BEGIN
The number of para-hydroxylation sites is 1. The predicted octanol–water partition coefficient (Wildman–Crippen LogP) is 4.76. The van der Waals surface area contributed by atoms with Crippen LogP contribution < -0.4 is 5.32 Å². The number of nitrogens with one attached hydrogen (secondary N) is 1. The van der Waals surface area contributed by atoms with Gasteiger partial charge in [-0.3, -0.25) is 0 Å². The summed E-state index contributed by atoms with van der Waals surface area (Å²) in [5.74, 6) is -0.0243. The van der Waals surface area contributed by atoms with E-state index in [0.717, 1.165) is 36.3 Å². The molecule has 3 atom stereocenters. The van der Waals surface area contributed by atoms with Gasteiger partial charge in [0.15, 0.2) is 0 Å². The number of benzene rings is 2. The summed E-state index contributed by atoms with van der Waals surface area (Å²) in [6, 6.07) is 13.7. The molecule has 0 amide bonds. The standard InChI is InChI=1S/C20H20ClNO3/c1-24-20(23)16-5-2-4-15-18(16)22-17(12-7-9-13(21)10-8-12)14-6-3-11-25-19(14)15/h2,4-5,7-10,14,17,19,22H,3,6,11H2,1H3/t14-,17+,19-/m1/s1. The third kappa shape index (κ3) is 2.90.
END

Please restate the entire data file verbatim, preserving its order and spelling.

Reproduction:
The number of para-hydroxylation sites is 1. The predicted octanol–water partition coefficient (Wildman–Crippen LogP) is 4.76. The van der Waals surface area contributed by atoms with Crippen LogP contribution < -0.4 is 5.32 Å². The number of nitrogens with one attached hydrogen (secondary N) is 1. The van der Waals surface area contributed by atoms with Gasteiger partial charge in [-0.3, -0.25) is 0 Å². The summed E-state index contributed by atoms with van der Waals surface area (Å²) in [5.74, 6) is -0.0243. The van der Waals surface area contributed by atoms with E-state index in [0.717, 1.165) is 36.3 Å². The molecule has 3 atom stereocenters. The van der Waals surface area contributed by atoms with Gasteiger partial charge in [0.15, 0.2) is 0 Å². The number of benzene rings is 2. The summed E-state index contributed by atoms with van der Waals surface area (Å²) in [6, 6.07) is 13.7. The molecule has 0 amide bonds. The standard InChI is InChI=1S/C20H20ClNO3/c1-24-20(23)16-5-2-4-15-18(16)22-17(12-7-9-13(21)10-8-12)14-6-3-11-25-19(14)15/h2,4-5,7-10,14,17,19,22H,3,6,11H2,1H3/t14-,17+,19-/m1/s1. The third kappa shape index (κ3) is 2.90.